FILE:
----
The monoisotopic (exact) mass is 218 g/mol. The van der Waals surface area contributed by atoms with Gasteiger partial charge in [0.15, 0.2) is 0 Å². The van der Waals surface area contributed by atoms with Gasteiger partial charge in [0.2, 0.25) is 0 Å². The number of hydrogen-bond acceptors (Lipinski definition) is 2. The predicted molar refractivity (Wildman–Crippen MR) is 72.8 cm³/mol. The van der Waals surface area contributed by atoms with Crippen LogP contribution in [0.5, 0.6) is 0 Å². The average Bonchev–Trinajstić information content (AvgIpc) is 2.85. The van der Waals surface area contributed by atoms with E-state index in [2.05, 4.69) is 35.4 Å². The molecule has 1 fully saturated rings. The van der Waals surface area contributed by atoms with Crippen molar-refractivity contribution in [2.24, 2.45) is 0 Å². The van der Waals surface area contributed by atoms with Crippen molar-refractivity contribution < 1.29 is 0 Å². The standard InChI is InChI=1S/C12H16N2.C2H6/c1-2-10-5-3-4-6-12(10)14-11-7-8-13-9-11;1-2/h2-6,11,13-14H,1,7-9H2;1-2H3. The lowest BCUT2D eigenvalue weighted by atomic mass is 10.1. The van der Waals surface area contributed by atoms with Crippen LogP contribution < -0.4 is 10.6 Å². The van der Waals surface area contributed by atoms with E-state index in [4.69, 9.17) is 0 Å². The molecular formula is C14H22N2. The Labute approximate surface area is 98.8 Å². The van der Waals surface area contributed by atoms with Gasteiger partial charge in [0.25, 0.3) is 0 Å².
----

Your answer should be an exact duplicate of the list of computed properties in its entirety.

The monoisotopic (exact) mass is 218 g/mol. The van der Waals surface area contributed by atoms with Gasteiger partial charge in [0.15, 0.2) is 0 Å². The van der Waals surface area contributed by atoms with Gasteiger partial charge in [0.2, 0.25) is 0 Å². The number of hydrogen-bond acceptors (Lipinski definition) is 2. The predicted molar refractivity (Wildman–Crippen MR) is 72.8 cm³/mol. The van der Waals surface area contributed by atoms with Crippen LogP contribution in [0.5, 0.6) is 0 Å². The average Bonchev–Trinajstić information content (AvgIpc) is 2.85. The van der Waals surface area contributed by atoms with E-state index in [2.05, 4.69) is 35.4 Å². The molecule has 1 fully saturated rings. The van der Waals surface area contributed by atoms with Crippen molar-refractivity contribution in [2.24, 2.45) is 0 Å². The van der Waals surface area contributed by atoms with Crippen molar-refractivity contribution < 1.29 is 0 Å². The standard InChI is InChI=1S/C12H16N2.C2H6/c1-2-10-5-3-4-6-12(10)14-11-7-8-13-9-11;1-2/h2-6,11,13-14H,1,7-9H2;1-2H3. The lowest BCUT2D eigenvalue weighted by atomic mass is 10.1. The van der Waals surface area contributed by atoms with Crippen LogP contribution < -0.4 is 10.6 Å². The van der Waals surface area contributed by atoms with E-state index in [4.69, 9.17) is 0 Å². The molecular formula is C14H22N2. The Labute approximate surface area is 98.8 Å². The van der Waals surface area contributed by atoms with Gasteiger partial charge in [0.25, 0.3) is 0 Å².